In one year, only two out of every 100 U.S. couples who use condoms consistently and correctly will experience an unintended pregnancy. This means that two pregnancies will result from an estimated 8,300 acts of sexual intercourse, which is a 0.02% per-condom pregnancy rate.27
In a statement made by UNAIDS, UNFPA, and WHO, the male latex condom was deemed the single, most effective, available technology to reduce the sexual transmission of HIV and other sexually transmitted infections.28
Furthermore, a recent study of declining HIV prevalence in Uganda found no evidence that abstinence or monogamy had contributed to the decline. Findings identified the increased use of condoms in casual relationships as important in Uganda’s declining HIV infection rates.3

MYTH Comprehensive sexuality education programs are used as a tool to control population growth.29,30
FACT Comprehensive sexuality education provides women and families with access to vital sexual and reproductive health information so they can voluntarily decide the size and spacing of their families.31-33
Comprehensive sexuality education affirms the right of couples and individuals to voluntarily decide the size and spacing of their families. In developing countries, more than 215 million women are not using modern contraception.31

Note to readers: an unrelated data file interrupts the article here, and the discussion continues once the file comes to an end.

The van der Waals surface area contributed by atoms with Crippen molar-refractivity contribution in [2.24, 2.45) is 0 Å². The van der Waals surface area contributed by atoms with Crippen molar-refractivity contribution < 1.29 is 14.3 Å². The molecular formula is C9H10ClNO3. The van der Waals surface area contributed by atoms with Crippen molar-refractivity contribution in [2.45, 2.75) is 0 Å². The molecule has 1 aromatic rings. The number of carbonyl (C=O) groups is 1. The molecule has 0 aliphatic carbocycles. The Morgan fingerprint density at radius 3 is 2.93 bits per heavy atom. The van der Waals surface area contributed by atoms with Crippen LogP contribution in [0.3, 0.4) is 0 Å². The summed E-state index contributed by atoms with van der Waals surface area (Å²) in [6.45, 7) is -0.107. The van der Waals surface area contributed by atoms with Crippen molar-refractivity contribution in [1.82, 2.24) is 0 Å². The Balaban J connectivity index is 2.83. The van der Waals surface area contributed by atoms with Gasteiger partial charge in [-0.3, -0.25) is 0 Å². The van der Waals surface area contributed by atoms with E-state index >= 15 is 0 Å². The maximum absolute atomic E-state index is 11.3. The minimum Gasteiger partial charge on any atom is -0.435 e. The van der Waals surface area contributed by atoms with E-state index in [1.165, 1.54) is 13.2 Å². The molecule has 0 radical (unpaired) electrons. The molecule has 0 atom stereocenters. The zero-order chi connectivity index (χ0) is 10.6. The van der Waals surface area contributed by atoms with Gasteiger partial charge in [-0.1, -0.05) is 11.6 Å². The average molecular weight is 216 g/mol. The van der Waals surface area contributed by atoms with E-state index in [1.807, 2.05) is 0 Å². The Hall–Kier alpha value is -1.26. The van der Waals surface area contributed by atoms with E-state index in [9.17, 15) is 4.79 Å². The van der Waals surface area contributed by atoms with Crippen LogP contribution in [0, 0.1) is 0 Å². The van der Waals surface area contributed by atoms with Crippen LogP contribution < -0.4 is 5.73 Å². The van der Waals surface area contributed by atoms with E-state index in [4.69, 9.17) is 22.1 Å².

The largest generation of adolescents in history is entering sexual and reproductive life, therefore, access to sexual and reproductive health information, family planning services, and commodities are essential.32 During the 2011 annual review session of the Commission on Population and Development, the UN General Assembly recognized the basic right of all couples and individuals to decide freely and responsibly the number, spacing and timing of their children and to have the information and means to do so.33
Sulava D. Gautam-Adhikary, Program Coordinator, Health and Social Equity
Advocates for Youth © December 2011
1. Family Watch International. Special Report Comprehensive Sexuality Education: Sexual Rights vs. Sexual Health. Available at: fwi/documents/Special_Report_on_CSE_Revised_cover. pdf (Accessed June 2011).
2. Whitehead, K.D. 1996. Sex Education—New Vatican Guidelines. EWTN Global Catholic Network. Available at: (Accessed September 2011).
3. Kohler, PK, LE Manhart, WE Lafferty. 2008. Abstinenceonly and comprehensive sex education and the initiation of sexual activity and teen pregnancy. Journal of Adolescent Health. 42 (4): 344-51.
4. Kirby, DB, BA Laris, LA Rolleri. 2006. Sex and HIV Education Programs: Their Impact on Sexual Behaviors of Young People Throughout the World. Journal of Adolescent Health 40 (3): 206-217.
5. Kirby, DB. 2005. The Impact of Abstinence and Comprehensive Sex and STD/HIV Education Programs on Adolescent Behavior. Sexuality Research and Social Policy. 5 (3): 18-27.